Dr. Stephen Libby, a microbiologist at North Carolina State University, is passionate about bacteria. With bacillus anthrasas or anthrax in the headlines, he wants people to understand the microscopic world of bacteria better.
"Bacteria do not have brains. They don't seek people out and they don't intentionally jump down their throats," he says.
In fact, anthrax is at home in the soil.
"When a cow or a sheep or a person especially in agriculture runs into these, it's an accidental event and the bacillus are just trying to make a living, frankly," he says.
Libby says the most amazing part about many bacteria is their ability to make spores designed to carry the bacteria through hard times.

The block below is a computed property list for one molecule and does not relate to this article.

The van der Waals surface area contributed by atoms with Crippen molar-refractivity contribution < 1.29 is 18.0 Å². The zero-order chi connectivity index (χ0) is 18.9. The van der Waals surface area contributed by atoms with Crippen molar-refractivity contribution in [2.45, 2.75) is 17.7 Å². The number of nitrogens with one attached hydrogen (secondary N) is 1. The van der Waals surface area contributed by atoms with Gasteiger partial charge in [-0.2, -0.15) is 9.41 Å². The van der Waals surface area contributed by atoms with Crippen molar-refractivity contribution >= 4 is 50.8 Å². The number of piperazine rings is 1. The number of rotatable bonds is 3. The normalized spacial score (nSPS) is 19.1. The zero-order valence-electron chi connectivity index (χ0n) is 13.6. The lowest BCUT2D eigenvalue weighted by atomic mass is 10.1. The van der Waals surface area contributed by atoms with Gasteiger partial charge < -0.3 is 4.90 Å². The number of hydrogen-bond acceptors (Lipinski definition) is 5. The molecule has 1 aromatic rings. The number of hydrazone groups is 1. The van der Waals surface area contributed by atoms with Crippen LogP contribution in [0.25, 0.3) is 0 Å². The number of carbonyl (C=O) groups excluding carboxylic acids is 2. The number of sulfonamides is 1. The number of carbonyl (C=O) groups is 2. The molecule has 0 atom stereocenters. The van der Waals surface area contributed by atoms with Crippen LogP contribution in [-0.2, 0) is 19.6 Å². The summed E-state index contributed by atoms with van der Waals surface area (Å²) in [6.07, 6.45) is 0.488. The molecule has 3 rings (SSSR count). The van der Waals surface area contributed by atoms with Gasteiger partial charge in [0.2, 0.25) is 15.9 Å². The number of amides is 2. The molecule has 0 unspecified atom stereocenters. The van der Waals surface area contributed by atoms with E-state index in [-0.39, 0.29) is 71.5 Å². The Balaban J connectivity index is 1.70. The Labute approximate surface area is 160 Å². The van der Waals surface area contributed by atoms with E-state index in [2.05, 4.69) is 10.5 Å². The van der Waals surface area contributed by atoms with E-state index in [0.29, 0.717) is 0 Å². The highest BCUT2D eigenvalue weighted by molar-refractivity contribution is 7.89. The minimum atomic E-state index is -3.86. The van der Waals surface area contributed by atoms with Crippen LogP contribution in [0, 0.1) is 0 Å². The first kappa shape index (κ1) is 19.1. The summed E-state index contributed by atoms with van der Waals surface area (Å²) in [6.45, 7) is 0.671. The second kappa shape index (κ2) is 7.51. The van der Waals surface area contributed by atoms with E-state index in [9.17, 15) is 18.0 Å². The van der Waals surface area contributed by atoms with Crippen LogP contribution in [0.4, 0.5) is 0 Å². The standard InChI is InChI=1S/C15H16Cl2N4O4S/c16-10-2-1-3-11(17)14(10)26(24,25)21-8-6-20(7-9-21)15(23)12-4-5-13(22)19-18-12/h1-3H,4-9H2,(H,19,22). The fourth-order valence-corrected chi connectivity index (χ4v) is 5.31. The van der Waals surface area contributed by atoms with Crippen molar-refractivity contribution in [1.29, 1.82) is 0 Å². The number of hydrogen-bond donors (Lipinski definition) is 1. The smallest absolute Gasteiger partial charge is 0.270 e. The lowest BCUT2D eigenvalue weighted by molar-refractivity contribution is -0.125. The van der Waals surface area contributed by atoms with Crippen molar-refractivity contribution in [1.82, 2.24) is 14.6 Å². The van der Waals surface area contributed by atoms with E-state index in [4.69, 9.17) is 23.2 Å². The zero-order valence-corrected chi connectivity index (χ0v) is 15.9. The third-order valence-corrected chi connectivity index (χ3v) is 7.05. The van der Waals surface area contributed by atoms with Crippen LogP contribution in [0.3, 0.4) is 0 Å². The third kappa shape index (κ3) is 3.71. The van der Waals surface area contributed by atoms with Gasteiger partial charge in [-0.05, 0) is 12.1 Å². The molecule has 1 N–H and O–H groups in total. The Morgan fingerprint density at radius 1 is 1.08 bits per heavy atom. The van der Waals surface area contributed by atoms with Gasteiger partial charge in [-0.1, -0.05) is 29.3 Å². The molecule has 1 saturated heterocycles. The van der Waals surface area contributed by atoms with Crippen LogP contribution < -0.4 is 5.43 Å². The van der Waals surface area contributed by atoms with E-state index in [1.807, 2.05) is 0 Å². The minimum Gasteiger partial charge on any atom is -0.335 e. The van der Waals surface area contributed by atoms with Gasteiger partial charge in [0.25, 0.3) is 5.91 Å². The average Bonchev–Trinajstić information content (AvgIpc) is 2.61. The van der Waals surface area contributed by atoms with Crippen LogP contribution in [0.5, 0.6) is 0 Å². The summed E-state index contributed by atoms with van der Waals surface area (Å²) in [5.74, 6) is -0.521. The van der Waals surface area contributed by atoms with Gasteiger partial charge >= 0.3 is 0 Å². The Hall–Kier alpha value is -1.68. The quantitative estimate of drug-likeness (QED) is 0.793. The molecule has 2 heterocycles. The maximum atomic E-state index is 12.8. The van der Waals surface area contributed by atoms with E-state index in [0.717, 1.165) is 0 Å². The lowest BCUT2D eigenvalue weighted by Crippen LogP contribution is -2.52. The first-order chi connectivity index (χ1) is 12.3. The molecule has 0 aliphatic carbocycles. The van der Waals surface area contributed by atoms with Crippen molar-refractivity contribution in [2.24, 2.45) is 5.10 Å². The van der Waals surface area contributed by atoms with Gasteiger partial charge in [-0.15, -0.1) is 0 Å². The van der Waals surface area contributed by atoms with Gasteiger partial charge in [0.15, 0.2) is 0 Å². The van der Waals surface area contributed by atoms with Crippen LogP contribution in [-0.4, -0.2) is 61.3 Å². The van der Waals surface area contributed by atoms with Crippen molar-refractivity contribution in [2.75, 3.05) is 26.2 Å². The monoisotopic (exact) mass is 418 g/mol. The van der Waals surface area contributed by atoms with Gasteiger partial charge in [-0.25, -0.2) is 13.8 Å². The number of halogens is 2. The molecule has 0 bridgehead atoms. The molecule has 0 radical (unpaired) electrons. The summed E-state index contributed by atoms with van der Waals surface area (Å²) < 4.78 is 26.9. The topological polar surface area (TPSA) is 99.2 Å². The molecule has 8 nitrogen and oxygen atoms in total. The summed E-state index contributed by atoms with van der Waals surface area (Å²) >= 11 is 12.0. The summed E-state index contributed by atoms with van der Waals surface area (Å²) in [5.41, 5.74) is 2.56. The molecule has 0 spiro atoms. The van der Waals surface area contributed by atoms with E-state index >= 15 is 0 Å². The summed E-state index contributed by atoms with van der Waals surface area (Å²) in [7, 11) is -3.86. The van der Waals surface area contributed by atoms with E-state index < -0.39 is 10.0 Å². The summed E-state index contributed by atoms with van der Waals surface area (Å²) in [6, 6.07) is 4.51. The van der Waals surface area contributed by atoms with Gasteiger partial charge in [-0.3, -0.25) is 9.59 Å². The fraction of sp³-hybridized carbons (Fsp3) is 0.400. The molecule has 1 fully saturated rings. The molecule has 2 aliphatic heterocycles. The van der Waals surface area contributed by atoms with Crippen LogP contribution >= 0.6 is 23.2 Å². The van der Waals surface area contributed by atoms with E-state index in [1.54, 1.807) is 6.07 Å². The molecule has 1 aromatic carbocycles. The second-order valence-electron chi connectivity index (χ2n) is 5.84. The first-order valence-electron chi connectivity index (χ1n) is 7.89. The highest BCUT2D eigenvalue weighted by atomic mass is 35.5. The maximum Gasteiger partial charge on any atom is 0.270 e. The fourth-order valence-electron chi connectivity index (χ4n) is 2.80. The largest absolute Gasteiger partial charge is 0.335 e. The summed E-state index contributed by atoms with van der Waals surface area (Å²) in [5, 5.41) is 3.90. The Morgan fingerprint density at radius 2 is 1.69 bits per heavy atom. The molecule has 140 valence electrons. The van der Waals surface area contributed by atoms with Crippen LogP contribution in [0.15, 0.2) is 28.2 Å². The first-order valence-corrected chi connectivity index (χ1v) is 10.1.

"They can withstand desiccation, drying out for hundreds, maybe thousands, of years in extreme heat, extreme nutrient conditions," he says.
Spores do not eat, drink, move or breathe. They wait for the right environmental conditions to germinate and regrow.
"A spore is just a bacteria waiting to happen again," he says.
The anthrax spores themselves do not kill people. They find their way into a person's lungs or gastrointestinal system or skin and germinate there and produce toxins that do the dirty work. It is all part of a life cycle that returns the anthrax and the nutrients found in the body to the soil.
"They are just single cells, but they are already one step ahead of us and I find that fascinating," he says.
Millions of spores are out there around us every day and it is impossible to tell what they are until you put them in a petrie dish and grow them in the lab. There is also a DNA test that looks at the genetic structure that can tell one spore from another.
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